Associate Professor

Office: Social Sciences 317
Phone: 773-344-8017

Ph.D. University of Michigan, Ann Arbor, 2013
M.A. University of Notre Dame, 2002
B.A. Harvard University, 2000


My work has focused on the relationship between the urban poor and middle class in Manila as located in slums and upper- and middle-class enclaves. The project has been to connect this relationship with urban structure on the one hand and political dissensus on the other. In the process, I highlight the role of class in shaping urban space, social life, and politics.

The project has resulted in several articles: on segregation in the form of the interspersion of slums and residential enclaves; on the urban poor’s support for populism; on the relationship between spatial and social boundaries; and on developing an urban sociology focused on cities in the Global South. This work has appeared in the American Journal of Sociology, Social Forces, Qualitative Sociology, and the International Journal of Urban and Regional Research. More recently, I published a book entitled The Patchwork City (details below).

My new project draws a link between democratic recession and the explosive growth of the middle class in the developing world. Specifically, I locate the Philippine middle class’ support for Rodrigo Duterte in their experience of democracy. My research aims to provide a thick account of this experience and, thereby, clarify the sources of democratic disenchantment in the Philippines and elsewhere.


The Patchwork City: Class, Space, and Politics in Metro Manila

The University of Chicago Press

What has neoliberal economic restructuring meant for urban experience? What has it meant, specifically, for the experience of class relations in cities of the Global South? A number of studies already focus on the plight of the urban poor or middle class under restructuring. It is not just the one or the other group being transformed, however, but their relationship. It is their dynamic, not their individual situations, producing new urban spaces, social relations, and politics.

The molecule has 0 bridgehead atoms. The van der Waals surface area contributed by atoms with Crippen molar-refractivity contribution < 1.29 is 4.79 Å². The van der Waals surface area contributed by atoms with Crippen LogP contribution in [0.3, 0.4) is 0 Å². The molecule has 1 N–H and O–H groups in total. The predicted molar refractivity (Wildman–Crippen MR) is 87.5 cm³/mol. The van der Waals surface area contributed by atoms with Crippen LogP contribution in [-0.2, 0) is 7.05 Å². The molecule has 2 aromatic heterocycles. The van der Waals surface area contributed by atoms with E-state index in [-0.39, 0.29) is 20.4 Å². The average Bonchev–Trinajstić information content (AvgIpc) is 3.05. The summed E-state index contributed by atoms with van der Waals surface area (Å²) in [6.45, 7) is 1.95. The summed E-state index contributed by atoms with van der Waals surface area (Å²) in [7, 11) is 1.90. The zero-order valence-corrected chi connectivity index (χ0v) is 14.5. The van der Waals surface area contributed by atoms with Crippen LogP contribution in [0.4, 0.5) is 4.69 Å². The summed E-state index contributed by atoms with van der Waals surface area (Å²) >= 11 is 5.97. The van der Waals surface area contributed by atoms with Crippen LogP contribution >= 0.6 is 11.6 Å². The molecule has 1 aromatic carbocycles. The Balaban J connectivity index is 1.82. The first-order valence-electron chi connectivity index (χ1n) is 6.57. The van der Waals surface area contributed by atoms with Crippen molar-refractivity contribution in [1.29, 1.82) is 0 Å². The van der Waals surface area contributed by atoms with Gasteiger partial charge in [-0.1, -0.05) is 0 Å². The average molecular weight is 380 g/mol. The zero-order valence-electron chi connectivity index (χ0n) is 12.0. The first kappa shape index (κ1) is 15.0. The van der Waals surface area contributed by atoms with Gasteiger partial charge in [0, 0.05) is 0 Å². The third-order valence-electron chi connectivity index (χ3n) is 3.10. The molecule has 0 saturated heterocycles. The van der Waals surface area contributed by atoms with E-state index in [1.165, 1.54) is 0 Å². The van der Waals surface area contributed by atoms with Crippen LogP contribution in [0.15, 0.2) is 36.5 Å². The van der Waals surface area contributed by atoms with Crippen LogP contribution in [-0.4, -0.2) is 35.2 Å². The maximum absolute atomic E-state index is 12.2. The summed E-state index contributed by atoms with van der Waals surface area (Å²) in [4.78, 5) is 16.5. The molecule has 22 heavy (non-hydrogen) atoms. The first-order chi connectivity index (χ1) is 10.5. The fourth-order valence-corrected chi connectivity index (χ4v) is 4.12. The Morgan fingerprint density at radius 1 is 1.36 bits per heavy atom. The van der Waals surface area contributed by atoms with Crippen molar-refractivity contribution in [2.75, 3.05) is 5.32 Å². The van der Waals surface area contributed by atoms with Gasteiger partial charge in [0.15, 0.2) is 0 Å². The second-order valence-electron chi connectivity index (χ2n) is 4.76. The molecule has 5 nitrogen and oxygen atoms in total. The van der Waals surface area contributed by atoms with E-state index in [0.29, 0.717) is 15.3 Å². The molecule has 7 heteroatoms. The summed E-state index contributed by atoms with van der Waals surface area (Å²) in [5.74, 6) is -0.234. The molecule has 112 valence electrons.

Marco Garrido documents the fragmentation of Manila into a “patchwork” of classed spaces, particularly slums and upper- and middle-class enclaves. He then looks beyond urban fragmentation at its effects on class relations and politics, arguing that the proliferation of slums and enclaves and their subsequent proximity have intensified class relations. For enclave residents, the proximity of slums is a source of insecurity. They feel compelled to impose spatial boundaries on slum residents. For slum residents, the regular imposition of boundaries fosters a pervasive sense of discrimination. Thus we see class boundaries clarify along the housing divide and the urban poor and middle class emerge as class actors—not as labor and capital but as squatters and “villagers” (in Manila residential subdivisions are called villages). Garrido further examines the politicization of this divide in the case of the populist president Joseph Estrada. He shows the two sides drawn into contention not just over the right to the city but over the nature of democracy.

The Patchwork City illuminates how segregation, class relations, and democracy are connected and thus helps us make similar connections in other cases. It shows class as a social structure to be as indispensable to the study of Manila—and of many other cities of the Global South—as race is to the study of American cities.